Heeding a prophecy of doom: Irish Rail 129 at Wellingtonbridge, Co. Wexford.

December 23, 2002 was a cold, wet, dark and mucky; in other words, typical sugar beet weather.

We were visiting the cabin at Wellingtonbridge, watching the machine load beet into ancient-looking four-wheel corrugated wagons. A steady ‘thump, thump, thump’ as the roots plopped into the wagons.

It wasn’t great for photography. But the driver of the laden beet (soon to depart Wellingtonbridge for Mallow, Co. Cork) said to me, ‘Get your photos now, this is all going away . . .’

Sadly, his prophecy came true. Old 129, a class 121 diesel built by General Motors at La Grange, Illinois in 1961, was cut up for scrap only a few months after I exposed this black & white photograph.

Exposed on black & white film with a Rolleiflex Model T.
Exposed on black & white film with a Rolleiflex Model T.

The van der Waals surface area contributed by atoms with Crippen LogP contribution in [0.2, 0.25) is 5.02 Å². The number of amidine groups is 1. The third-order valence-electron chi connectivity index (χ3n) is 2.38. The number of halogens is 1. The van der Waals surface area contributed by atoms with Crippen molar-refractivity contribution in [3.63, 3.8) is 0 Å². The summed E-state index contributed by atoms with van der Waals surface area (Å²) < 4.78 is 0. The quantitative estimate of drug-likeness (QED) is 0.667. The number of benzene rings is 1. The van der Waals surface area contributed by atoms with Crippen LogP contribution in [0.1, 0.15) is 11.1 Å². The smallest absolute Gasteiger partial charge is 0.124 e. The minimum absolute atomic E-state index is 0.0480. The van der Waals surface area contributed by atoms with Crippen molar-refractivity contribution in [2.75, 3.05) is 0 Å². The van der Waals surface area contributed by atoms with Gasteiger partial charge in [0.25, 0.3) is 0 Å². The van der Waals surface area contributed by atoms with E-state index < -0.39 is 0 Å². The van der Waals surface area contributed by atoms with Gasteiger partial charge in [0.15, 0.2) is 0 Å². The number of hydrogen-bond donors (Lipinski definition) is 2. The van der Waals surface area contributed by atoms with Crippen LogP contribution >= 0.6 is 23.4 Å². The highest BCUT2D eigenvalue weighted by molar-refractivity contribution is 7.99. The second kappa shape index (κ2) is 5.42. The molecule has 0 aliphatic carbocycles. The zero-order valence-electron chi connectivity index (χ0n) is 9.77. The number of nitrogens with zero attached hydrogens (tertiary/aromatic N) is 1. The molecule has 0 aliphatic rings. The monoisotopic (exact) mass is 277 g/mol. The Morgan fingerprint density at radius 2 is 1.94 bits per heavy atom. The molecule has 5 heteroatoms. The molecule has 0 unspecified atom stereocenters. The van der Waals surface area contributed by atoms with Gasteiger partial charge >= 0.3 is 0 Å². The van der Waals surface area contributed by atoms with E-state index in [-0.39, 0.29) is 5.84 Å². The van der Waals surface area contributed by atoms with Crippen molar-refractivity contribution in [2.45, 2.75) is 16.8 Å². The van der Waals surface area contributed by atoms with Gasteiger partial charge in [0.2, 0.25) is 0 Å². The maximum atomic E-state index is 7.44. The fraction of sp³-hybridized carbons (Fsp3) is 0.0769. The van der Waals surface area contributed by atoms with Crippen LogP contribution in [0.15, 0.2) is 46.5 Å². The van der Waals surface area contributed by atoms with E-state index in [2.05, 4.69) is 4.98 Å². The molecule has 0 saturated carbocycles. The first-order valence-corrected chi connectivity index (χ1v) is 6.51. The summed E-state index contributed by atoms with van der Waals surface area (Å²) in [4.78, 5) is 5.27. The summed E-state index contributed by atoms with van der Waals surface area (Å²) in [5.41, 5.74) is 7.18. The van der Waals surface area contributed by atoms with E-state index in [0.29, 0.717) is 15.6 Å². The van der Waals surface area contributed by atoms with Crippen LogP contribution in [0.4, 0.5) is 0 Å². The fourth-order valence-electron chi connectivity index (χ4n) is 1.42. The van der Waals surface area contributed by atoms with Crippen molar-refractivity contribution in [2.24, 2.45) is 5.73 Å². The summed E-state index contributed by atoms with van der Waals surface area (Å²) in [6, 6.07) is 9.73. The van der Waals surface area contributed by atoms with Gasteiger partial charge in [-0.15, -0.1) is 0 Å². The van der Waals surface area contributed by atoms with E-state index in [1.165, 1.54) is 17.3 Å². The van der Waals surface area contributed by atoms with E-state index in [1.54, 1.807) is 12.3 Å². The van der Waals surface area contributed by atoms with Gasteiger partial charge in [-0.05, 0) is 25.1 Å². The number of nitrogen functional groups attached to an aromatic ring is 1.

Irish Rail’s sugar beet traffic carried on for a few more years (three more than I thought it would). The last laden beet train departed Wellingtonbridge in January 2006. Afterwards, it was a downward spiral. Today, the wagons and loading machine are gone; the cabin is closed and the line rusty.

Yet, in the intervening months and years, I returned dozens of times, and made photos at all times of day and night. By the time the last beet train turned a wheel, I’d made hundreds of images of operation.

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